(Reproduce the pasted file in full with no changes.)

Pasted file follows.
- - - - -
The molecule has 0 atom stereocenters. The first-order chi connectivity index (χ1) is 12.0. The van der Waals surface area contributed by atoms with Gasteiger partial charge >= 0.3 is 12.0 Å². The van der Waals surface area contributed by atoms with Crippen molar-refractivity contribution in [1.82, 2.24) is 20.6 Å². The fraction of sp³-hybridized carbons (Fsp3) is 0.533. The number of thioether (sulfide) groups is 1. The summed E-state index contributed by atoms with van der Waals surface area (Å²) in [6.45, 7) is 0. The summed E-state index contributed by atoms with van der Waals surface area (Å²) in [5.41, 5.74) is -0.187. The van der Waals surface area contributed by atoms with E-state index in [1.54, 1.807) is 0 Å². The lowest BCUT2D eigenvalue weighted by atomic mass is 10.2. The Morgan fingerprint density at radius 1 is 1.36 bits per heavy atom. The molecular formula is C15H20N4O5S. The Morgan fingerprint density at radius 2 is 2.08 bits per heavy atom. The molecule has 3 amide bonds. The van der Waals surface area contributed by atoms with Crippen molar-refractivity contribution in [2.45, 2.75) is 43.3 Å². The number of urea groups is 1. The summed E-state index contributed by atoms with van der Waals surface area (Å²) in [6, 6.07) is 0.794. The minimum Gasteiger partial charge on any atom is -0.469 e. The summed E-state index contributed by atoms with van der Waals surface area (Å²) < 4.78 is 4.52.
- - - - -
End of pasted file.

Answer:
The molecule has 0 atom stereocenters. The first-order chi connectivity index (χ1) is 12.0. The van der Waals surface area contributed by atoms with Gasteiger partial charge >= 0.3 is 12.0 Å². The van der Waals surface area contributed by atoms with Crippen molar-refractivity contribution in [1.82, 2.24) is 20.6 Å². The fraction of sp³-hybridized carbons (Fsp3) is 0.533. The number of thioether (sulfide) groups is 1. The summed E-state index contributed by atoms with van der Waals surface area (Å²) in [6.45, 7) is 0. The summed E-state index contributed by atoms with van der Waals surface area (Å²) in [5.41, 5.74) is -0.187. The van der Waals surface area contributed by atoms with E-state index in [1.54, 1.807) is 0 Å². The lowest BCUT2D eigenvalue weighted by atomic mass is 10.2. The Morgan fingerprint density at radius 1 is 1.36 bits per heavy atom. The molecular formula is C15H20N4O5S. The Morgan fingerprint density at radius 2 is 2.08 bits per heavy atom. The molecule has 3 amide bonds. The van der Waals surface area contributed by atoms with Crippen molar-refractivity contribution in [2.45, 2.75) is 43.3 Å². The number of urea groups is 1. The summed E-state index contributed by atoms with van der Waals surface area (Å²) in [6, 6.07) is 0.794. The minimum Gasteiger partial charge on any atom is -0.469 e. The summed E-state index contributed by atoms with van der Waals surface area (Å²) < 4.78 is 4.52.